Playing Cards in Argentina employ Spanish suit symbols: cups, swords, coins and clubs (termed copas, espadas, oros and bastos).
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It is assumed that playing cards had been introduced to the Americas with explorers such as Columbus or Cortés. Cards would almost certainly have travelled from Spain, and stories are told of them being improvised from drum-skins. Later, locally-made cards were deemed illegal by the Spanish authorities who wished to exploit their monopoly, for which purpose the 'Real Fábrica de Naipes de Macharaviaya' (1776-1815) was established, officially supplying playing cards for Central and South American colonies and controlled by the 'Ministerio de Hacienda' in Madrid. These cards are in the so-called 'National Spanish' style.
However, there were many problems with the cards, including poor quality and high prices in comparison with locally manufactured ones. In 1815 the 'Real Fábrica' was closed and once again local playing card industries were legally licensed to operate in their respective countries. Manuel José de Gandarillas was the first manufacturer to set up business in 1815, and by 1830 there were at least four playing card manufacturers operating in Buenos Aires. See complete list here.
Argentinian playing cards have followed Spanish styles, notably the Maciá, Cádiz and Catalan patterns which became established during the 19th century based on models imported from Spain, notably by Fló Hnos and Bertrand Domec.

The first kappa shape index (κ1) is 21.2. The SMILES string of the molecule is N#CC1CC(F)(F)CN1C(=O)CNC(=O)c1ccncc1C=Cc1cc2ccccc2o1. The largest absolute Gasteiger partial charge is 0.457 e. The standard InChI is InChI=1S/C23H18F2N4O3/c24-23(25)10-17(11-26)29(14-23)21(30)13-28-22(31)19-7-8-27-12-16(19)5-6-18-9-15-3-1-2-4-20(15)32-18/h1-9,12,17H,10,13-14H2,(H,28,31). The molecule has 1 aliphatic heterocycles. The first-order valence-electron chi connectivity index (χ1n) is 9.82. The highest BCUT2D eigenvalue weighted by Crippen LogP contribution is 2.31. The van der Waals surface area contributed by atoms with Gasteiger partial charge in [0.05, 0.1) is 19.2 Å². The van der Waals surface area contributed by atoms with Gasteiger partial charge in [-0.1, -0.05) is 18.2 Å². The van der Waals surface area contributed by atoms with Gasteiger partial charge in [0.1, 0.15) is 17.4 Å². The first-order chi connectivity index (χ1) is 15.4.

Duty was first introduced on playing cards in Argentina in 1892, as part of the Internal Duties law, and in 1896 the first duty labels were printed to be used on packets of 1 gross packs. In 1899 these were replaced by bands, initially for a dozen packs and then for single packs
Many packs published in Argentina contain references to Argentina's national identity such as National Symbolism, Politics, Gauchos, Tango dance, Bull Breeding and Folklore. However, for everyday games requiring a Spanish-suited pack, a simple version of the Spanish Catalan pattern is commonly used. Native Indian cards, modelled on the Spanish pack, are a curious spin-off.
Several varieties of Cartomancy, Fortune-Telling, Tarock and Tarot packs have been produced in Argentina, as well as a number of souvenir packs, card games, advertising packs, etc.